Shoppers warned over ‘harmful and pushy’ Buy Now, Pay Later schemes
These easy-to-access unsecured credit facilities, made popular by Klarna and Clearpay, are encouraging impulse buying, overspend and debt, according to consumer champion, Which?
It is calling on Buy Now, Pay Later firms to be fully regulated to ensure shoppers are protected.
It comes as its research revealed “concerning industry practices” such as “pushy marketing strategies”, express checkout services and Buy Now, Pay Later being the default payment method.
Nearly a quarter of the 2,000 polled said they spent more than they intended because they were offered the credit facility.
One in 10 said they incurred late charges as a result of paying this way while 26% said they hadn’t planned on using credit until it popped up at checkout. For nearly one in five (18%), they used the credit option as they were offered a discount.
Which? said these credit firms also advertise heavily on partner websites, particularly via fashion retailers and 41% who were aware of the schemes did not know that missing a payment could lead to debts being passed on to a debt collection agency.
As a result of its findings, Which? is calling for providers of this type of BNPL service to be regulated by the Financial Conduct Authority.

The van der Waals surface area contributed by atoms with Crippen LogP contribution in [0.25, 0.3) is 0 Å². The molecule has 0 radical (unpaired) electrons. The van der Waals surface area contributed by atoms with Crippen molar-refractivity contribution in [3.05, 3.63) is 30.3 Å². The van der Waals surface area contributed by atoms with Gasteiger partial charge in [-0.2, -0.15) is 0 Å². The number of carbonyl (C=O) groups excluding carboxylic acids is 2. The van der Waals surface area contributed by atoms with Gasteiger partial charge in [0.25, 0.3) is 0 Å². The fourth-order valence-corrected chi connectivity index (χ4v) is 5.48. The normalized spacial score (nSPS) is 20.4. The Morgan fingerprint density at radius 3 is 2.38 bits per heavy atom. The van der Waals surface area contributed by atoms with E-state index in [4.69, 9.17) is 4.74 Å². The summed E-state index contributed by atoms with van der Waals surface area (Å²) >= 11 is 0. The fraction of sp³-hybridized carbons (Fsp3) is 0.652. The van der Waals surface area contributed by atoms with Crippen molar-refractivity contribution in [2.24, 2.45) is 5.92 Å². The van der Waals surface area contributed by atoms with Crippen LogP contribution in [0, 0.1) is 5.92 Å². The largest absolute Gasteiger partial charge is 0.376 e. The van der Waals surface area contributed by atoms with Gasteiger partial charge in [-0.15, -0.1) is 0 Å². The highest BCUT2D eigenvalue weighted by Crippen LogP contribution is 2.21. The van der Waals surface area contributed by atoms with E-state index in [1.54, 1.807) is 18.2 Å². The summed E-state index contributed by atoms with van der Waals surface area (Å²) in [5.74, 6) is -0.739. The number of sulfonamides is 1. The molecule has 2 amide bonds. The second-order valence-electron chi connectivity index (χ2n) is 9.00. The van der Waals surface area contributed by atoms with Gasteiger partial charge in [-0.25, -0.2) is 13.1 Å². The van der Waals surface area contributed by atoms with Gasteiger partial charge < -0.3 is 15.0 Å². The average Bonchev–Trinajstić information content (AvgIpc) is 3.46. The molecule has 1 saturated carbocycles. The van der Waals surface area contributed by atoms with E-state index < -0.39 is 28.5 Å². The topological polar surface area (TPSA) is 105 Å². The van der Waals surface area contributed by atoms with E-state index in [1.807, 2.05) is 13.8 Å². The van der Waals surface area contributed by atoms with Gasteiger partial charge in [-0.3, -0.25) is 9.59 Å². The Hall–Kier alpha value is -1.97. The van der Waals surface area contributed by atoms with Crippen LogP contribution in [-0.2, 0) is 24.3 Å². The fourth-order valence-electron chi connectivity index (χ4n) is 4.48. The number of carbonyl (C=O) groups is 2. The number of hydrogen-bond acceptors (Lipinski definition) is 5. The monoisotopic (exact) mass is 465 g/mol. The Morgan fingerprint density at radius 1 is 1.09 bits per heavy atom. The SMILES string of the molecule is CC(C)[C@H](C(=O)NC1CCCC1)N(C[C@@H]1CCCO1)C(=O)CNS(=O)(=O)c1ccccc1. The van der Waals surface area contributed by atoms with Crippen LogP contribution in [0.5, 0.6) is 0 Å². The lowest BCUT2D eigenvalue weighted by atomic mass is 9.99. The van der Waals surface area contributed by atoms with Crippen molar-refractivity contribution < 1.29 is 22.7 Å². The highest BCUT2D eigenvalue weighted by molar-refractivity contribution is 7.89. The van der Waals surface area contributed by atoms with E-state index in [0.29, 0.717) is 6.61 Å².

In its submission to the regulator, the consumer champion said that, while supportive of innovation, it believes that the BNPL market must have consumer protections in place in line with other regulated unsecured credit products.
Giving the FCA the powers to regulate the BNPL market would allow it to more effectively monitor how BNPL firms treat consumers, and if necessary, take action to prevent consumers from being harmed.
Jenny Ross, Which? Money editor, said: “While Buy Now, Pay Later services offer speed and convenience at the checkout, our research shows their design makes it far too simple for shoppers to spend more than they were intending.
“This could lead to people building up debts that they may struggle to pay back, which is particularly concerning if they don’t understand the risks of using this type of product.
“Given that many people’s finances are stretched now more than ever, we believe that the FCA needs to regulate this market to ensure consumers are not harmed and that action can be taken if these firms are treating customers unfairly.”
Leading firm Klarna said it does not use “pushy marketing strategies” with customers being provided with its terms and conditions which clearly outline the potential consequences of non-payment.
“If a customer misses a payment, we will proactively contact them to remind them via text, email, in-app notifications and letters. Klarna will only refer unpaid debts to a debt collection agency as a last resort after a period of several months. Klarna is fully engaged with the FCA review of the unsecured credit market,” it added.